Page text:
Link Search Menu Expand Document
PyCSP3
Documentation Data GitHub XCSP3 About
download ipynb

Constraint NoOverlap

The one dimensional form of constraint NoOverlap, also called Disjunctive in the literature ensures that some objects (e.g., tasks), defined by their origins (e.g., starting times) and lengths (e.g., durations), must not overlap.

The k-dimensional form of constraint NoOverlap, also called diffn, ensures that, given a set of $k$-dimensional boxes; for any pair of such boxes, there exists at least one dimension where one box is after the other, i.e., the boxes do not overlap.

In PyCSP$^3$, we must call the function NoOverlap() that requires either two named parameters called origins and lengths or, equivalently, a named parameter called tasks. It is also posible to use an optional parameter called zero_ignored.

Below, we give several illustrations corresponding to representative use cases of the constraint NoOverlap.

Case 1: NoOverlap with Fixed Lengths

The first case if about the one dimensional form with lengths given by constants (integers).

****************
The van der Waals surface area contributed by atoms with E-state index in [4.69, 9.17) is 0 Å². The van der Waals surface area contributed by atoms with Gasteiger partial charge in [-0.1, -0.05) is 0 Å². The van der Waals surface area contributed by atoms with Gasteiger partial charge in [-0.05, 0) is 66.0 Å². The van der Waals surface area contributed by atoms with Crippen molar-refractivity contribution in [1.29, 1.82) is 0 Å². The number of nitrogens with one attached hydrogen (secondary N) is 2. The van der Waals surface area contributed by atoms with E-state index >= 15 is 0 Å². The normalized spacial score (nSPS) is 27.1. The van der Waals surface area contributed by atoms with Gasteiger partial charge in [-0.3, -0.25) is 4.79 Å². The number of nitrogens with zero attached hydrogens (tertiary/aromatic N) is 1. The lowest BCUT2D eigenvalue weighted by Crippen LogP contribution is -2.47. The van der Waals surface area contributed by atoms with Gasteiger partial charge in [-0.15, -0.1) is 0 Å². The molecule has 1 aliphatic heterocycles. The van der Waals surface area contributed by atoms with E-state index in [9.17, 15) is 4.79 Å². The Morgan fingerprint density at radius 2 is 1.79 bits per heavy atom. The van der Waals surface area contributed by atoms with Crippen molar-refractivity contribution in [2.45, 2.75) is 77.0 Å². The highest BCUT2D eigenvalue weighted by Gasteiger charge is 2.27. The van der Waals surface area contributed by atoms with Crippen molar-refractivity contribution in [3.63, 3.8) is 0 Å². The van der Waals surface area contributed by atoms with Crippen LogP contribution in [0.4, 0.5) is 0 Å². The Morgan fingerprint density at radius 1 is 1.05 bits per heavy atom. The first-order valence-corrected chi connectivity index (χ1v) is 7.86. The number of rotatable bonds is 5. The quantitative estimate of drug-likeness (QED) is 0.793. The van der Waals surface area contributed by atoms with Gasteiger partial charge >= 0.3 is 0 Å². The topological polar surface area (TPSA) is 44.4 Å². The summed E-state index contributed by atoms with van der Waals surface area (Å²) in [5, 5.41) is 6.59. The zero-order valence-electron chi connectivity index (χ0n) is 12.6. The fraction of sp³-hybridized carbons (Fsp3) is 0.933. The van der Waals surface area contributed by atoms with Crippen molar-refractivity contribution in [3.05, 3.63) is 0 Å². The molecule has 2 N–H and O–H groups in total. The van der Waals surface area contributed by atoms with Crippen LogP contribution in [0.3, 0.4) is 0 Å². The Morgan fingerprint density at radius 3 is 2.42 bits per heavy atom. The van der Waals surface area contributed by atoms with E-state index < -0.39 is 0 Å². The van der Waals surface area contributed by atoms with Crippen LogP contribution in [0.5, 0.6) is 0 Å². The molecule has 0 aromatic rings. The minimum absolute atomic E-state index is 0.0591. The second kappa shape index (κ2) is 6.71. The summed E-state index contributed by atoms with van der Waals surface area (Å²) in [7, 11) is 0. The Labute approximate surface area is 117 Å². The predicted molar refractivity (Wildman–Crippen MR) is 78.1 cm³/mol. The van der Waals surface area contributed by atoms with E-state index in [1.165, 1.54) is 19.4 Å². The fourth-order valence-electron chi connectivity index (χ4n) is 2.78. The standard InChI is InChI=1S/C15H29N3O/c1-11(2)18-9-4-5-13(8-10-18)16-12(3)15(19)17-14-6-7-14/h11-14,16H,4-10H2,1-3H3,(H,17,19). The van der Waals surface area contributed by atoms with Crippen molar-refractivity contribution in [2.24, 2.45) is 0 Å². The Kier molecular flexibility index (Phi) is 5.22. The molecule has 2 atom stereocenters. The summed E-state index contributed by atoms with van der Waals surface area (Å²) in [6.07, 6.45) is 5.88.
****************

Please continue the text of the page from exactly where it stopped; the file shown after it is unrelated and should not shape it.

The arguments given to origins and lengths when calling the function NoOverlap() are expected to be lists of the same length; origins must be given a list of variables whereas * must be given a list of integers.

To see how this constraint works, we need first to import the library PyCSP$^3$:

from pycsp3 import *

For our illustration, we introduce an array $x$ of 4 variables, each one with {0,1,2,3,4,5,6,7,8,9} as domain. We can imagine that $x$ represents the starting times of 4 tasks.

x = VarArray(size=4, dom=range(10))

We can display (the structure of) the array as well as the domain of the first variable.

print("Array of variable x: ", x)
print("Domain of any variable: ", x[0].dom)
Array of variable x:  [x[0], x[1], x[2], x[3]]
Domain of any variable:  0..9

Then, for the durations, we introduce an array $t$.

t = [3,5,2,4]